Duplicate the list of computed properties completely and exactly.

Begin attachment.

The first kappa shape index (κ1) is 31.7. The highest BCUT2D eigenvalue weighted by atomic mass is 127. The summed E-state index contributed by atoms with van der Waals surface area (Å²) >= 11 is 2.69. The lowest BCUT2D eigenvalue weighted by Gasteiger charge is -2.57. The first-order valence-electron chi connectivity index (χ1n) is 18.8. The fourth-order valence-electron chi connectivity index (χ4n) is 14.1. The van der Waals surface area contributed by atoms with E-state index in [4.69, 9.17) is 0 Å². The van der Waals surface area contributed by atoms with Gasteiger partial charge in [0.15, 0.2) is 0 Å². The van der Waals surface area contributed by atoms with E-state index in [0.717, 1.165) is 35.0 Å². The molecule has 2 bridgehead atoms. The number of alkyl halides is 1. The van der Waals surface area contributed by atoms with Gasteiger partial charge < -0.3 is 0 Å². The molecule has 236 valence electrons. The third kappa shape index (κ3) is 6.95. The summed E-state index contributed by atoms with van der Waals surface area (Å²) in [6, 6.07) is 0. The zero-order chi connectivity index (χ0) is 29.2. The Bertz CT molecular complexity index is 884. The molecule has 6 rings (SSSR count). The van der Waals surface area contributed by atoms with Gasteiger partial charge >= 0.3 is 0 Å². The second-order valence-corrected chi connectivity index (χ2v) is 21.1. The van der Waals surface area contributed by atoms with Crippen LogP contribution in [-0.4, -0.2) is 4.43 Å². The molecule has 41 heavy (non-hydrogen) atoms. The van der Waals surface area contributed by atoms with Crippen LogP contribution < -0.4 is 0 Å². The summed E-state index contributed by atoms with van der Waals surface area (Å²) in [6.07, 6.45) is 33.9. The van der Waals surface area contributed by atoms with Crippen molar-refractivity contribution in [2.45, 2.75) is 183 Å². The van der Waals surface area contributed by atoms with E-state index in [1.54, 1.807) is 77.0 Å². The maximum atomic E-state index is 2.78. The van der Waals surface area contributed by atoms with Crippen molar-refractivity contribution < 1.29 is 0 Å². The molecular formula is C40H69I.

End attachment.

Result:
The first kappa shape index (κ1) is 31.7. The highest BCUT2D eigenvalue weighted by atomic mass is 127. The summed E-state index contributed by atoms with van der Waals surface area (Å²) >= 11 is 2.69. The lowest BCUT2D eigenvalue weighted by Gasteiger charge is -2.57. The first-order valence-electron chi connectivity index (χ1n) is 18.8. The fourth-order valence-electron chi connectivity index (χ4n) is 14.1. The van der Waals surface area contributed by atoms with E-state index in [4.69, 9.17) is 0 Å². The van der Waals surface area contributed by atoms with Gasteiger partial charge in [0.15, 0.2) is 0 Å². The van der Waals surface area contributed by atoms with E-state index in [0.717, 1.165) is 35.0 Å². The molecule has 2 bridgehead atoms. The number of alkyl halides is 1. The van der Waals surface area contributed by atoms with Gasteiger partial charge < -0.3 is 0 Å². The molecule has 236 valence electrons. The third kappa shape index (κ3) is 6.95. The summed E-state index contributed by atoms with van der Waals surface area (Å²) in [6, 6.07) is 0. The zero-order chi connectivity index (χ0) is 29.2. The Bertz CT molecular complexity index is 884. The molecule has 6 rings (SSSR count). The van der Waals surface area contributed by atoms with Gasteiger partial charge >= 0.3 is 0 Å². The second-order valence-corrected chi connectivity index (χ2v) is 21.1. The van der Waals surface area contributed by atoms with Crippen LogP contribution in [-0.4, -0.2) is 4.43 Å². The molecule has 41 heavy (non-hydrogen) atoms. The van der Waals surface area contributed by atoms with Crippen LogP contribution < -0.4 is 0 Å². The summed E-state index contributed by atoms with van der Waals surface area (Å²) in [6.07, 6.45) is 33.9. The van der Waals surface area contributed by atoms with Crippen molar-refractivity contribution in [2.45, 2.75) is 183 Å². The van der Waals surface area contributed by atoms with E-state index in [1.54, 1.807) is 77.0 Å². The maximum atomic E-state index is 2.78. The van der Waals surface area contributed by atoms with Crippen molar-refractivity contribution < 1.29 is 0 Å². The molecular formula is C40H69I.